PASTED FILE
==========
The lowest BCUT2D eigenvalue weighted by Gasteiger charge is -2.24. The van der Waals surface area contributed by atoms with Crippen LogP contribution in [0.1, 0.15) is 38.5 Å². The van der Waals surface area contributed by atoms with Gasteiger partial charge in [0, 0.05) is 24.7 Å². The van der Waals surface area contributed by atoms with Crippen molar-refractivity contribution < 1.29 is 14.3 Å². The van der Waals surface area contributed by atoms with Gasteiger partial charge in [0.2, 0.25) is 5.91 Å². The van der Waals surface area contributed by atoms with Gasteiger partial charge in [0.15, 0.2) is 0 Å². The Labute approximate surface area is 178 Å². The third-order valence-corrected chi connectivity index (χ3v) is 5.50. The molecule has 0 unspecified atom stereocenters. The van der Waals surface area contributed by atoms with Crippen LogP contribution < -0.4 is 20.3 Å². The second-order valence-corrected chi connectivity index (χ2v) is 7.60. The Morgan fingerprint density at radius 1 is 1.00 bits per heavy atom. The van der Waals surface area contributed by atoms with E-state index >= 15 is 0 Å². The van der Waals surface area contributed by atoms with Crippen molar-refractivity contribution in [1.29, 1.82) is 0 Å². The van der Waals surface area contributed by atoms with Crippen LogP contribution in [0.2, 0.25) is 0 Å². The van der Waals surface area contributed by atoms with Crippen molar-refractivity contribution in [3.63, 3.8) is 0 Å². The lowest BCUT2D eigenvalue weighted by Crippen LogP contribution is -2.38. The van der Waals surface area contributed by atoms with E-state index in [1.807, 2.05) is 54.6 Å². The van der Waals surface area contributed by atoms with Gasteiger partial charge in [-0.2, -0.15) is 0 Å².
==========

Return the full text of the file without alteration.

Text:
The lowest BCUT2D eigenvalue weighted by Gasteiger charge is -2.24. The van der Waals surface area contributed by atoms with Crippen LogP contribution in [0.1, 0.15) is 38.5 Å². The van der Waals surface area contributed by atoms with Gasteiger partial charge in [0, 0.05) is 24.7 Å². The van der Waals surface area contributed by atoms with Crippen molar-refractivity contribution < 1.29 is 14.3 Å². The van der Waals surface area contributed by atoms with Gasteiger partial charge in [0.2, 0.25) is 5.91 Å². The van der Waals surface area contributed by atoms with Gasteiger partial charge in [0.15, 0.2) is 0 Å². The Labute approximate surface area is 178 Å². The third-order valence-corrected chi connectivity index (χ3v) is 5.50. The molecule has 0 unspecified atom stereocenters. The van der Waals surface area contributed by atoms with Crippen LogP contribution < -0.4 is 20.3 Å². The second-order valence-corrected chi connectivity index (χ2v) is 7.60. The Morgan fingerprint density at radius 1 is 1.00 bits per heavy atom. The van der Waals surface area contributed by atoms with E-state index >= 15 is 0 Å². The van der Waals surface area contributed by atoms with Crippen molar-refractivity contribution in [1.29, 1.82) is 0 Å². The van der Waals surface area contributed by atoms with Crippen LogP contribution in [0.2, 0.25) is 0 Å². The van der Waals surface area contributed by atoms with Crippen molar-refractivity contribution in [3.63, 3.8) is 0 Å². The lowest BCUT2D eigenvalue weighted by Crippen LogP contribution is -2.38. The van der Waals surface area contributed by atoms with E-state index in [1.807, 2.05) is 54.6 Å². The van der Waals surface area contributed by atoms with Gasteiger partial charge in [-0.2, -0.15) is 0 Å².